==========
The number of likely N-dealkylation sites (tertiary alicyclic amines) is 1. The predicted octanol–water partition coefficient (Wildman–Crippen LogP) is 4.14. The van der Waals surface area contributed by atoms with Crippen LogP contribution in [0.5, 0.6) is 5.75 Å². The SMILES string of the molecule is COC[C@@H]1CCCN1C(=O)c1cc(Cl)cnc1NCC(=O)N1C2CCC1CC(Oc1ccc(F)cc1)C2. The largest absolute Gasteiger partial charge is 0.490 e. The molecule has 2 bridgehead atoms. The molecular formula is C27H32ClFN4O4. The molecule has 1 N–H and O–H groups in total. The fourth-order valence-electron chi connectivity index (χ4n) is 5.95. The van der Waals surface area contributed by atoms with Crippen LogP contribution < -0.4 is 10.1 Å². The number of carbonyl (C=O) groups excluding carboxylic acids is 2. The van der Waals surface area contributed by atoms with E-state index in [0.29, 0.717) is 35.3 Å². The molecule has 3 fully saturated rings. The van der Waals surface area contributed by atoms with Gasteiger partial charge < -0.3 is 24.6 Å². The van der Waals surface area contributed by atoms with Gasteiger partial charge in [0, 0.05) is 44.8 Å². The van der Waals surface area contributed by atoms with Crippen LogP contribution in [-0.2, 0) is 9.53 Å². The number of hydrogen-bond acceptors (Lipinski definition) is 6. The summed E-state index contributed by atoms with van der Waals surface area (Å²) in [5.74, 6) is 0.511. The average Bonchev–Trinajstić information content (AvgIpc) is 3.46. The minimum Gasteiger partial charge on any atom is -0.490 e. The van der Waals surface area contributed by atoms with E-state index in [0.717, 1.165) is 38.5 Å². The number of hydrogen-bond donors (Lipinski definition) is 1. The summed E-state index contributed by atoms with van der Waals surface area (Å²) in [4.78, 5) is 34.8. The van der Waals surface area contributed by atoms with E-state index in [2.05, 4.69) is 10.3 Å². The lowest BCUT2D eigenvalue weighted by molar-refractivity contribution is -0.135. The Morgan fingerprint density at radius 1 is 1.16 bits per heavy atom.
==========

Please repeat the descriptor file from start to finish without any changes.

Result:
The number of likely N-dealkylation sites (tertiary alicyclic amines) is 1. The predicted octanol–water partition coefficient (Wildman–Crippen LogP) is 4.14. The van der Waals surface area contributed by atoms with Crippen LogP contribution in [0.5, 0.6) is 5.75 Å². The SMILES string of the molecule is COC[C@@H]1CCCN1C(=O)c1cc(Cl)cnc1NCC(=O)N1C2CCC1CC(Oc1ccc(F)cc1)C2. The largest absolute Gasteiger partial charge is 0.490 e. The molecule has 2 bridgehead atoms. The molecular formula is C27H32ClFN4O4. The molecule has 1 N–H and O–H groups in total. The fourth-order valence-electron chi connectivity index (χ4n) is 5.95. The van der Waals surface area contributed by atoms with Crippen LogP contribution < -0.4 is 10.1 Å². The number of carbonyl (C=O) groups excluding carboxylic acids is 2. The van der Waals surface area contributed by atoms with E-state index in [0.29, 0.717) is 35.3 Å². The molecule has 3 fully saturated rings. The van der Waals surface area contributed by atoms with Gasteiger partial charge < -0.3 is 24.6 Å². The van der Waals surface area contributed by atoms with Gasteiger partial charge in [0, 0.05) is 44.8 Å². The van der Waals surface area contributed by atoms with Crippen LogP contribution in [-0.2, 0) is 9.53 Å². The number of hydrogen-bond acceptors (Lipinski definition) is 6. The summed E-state index contributed by atoms with van der Waals surface area (Å²) in [5.74, 6) is 0.511. The average Bonchev–Trinajstić information content (AvgIpc) is 3.46. The minimum Gasteiger partial charge on any atom is -0.490 e. The van der Waals surface area contributed by atoms with E-state index in [0.717, 1.165) is 38.5 Å². The number of hydrogen-bond donors (Lipinski definition) is 1. The summed E-state index contributed by atoms with van der Waals surface area (Å²) in [4.78, 5) is 34.8. The van der Waals surface area contributed by atoms with E-state index in [2.05, 4.69) is 10.3 Å². The lowest BCUT2D eigenvalue weighted by molar-refractivity contribution is -0.135. The Morgan fingerprint density at radius 1 is 1.16 bits per heavy atom.